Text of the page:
How Your Gums Affect Your Heart
by Dr. Ranit Mishori
published in Parade Magazine: 03/14/2010
Scientists are increasingly observing a connection between oral health and heart conditions.
In a study published in the International Journal of Cardiology, researchers looked at two groups of patients—those who had suffered a recent heart attack and a control group—and found that the heart patients had noticeably worse oral health compared to the controls. This doesn’t prove that bad teeth and gums caused the heart attacks, but it does indicate an association between the two.
How might oral health affect the heart? In gingivitis, the milder form of gum disease, infection leads to chronic inflammation—gums are swollen, red, and sometimes bleeding. In periodontitis, the more severe form, the infection affects the bones that support the teeth, leading to tooth loss. In both cases, disease is caused by an accumulation of bacteria, or plaque, in the gums. These organisms release toxins that can circulate around the body.
In particular, the body’s arterial system may be affected. Multiple studies, including a recent report in the Journal of Clinical Periodontology, display a startling correlation: The more severe the gum disease, the thicker and harder the walls of the arteries. This is true even for young, healthy adults with no other symptoms of heart problems. Narrowing of the arteries (or atherosclerosis) is a key component of heart disease.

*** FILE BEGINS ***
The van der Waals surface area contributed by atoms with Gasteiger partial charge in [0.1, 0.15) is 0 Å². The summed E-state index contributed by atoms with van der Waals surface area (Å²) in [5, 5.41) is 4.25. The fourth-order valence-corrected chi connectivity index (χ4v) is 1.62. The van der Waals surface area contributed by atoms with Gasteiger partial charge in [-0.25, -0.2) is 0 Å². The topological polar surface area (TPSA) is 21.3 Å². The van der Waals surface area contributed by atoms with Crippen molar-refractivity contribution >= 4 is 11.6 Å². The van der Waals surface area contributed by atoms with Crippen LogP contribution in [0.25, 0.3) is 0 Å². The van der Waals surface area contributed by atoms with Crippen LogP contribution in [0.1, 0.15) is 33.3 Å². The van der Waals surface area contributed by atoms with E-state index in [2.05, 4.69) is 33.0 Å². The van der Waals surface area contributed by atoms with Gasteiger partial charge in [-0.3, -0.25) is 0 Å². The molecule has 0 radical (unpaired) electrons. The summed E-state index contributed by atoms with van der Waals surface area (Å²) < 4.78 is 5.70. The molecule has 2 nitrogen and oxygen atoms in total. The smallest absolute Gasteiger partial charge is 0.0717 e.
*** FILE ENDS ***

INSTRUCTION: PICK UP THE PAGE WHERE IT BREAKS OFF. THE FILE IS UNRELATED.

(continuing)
But gum disease threatens more than your heart. In theory, the toxins in plaque can cause harm wherever they go. In fact, scientists are finding more and more links between oral health and conditions such as diabetes, kidney disease, preterm labor, osteoporosis, Alzheimer’s disease, and even certain types of cancer.
With deep cleaning and removal of bacterial buildup, gum disease can be reversed—if it’s caught in the early stages. The intriguing question is whether tending to problems of the teeth and gums will benefit patients with narrowing of the arteries.
A 2007 report in the New England Journal of Medicine noted that patients in an intensive six-month program to treat gum disease emerged not only with healthier gums but with improved endothelial function—a reference to the lining of the blood vessels.
Too many of us neglect our gums and teeth. According to the National Institute of Dental and Craniofacial Research, more than 8% of Americans aged 20 to 64 have periodontal disease. The American Academy of Periodontology puts the number even higher—one in three adults over 30. Good oral health will obviously help you avoid tooth loss. And who knows? It may also be the way to a healthy heart.
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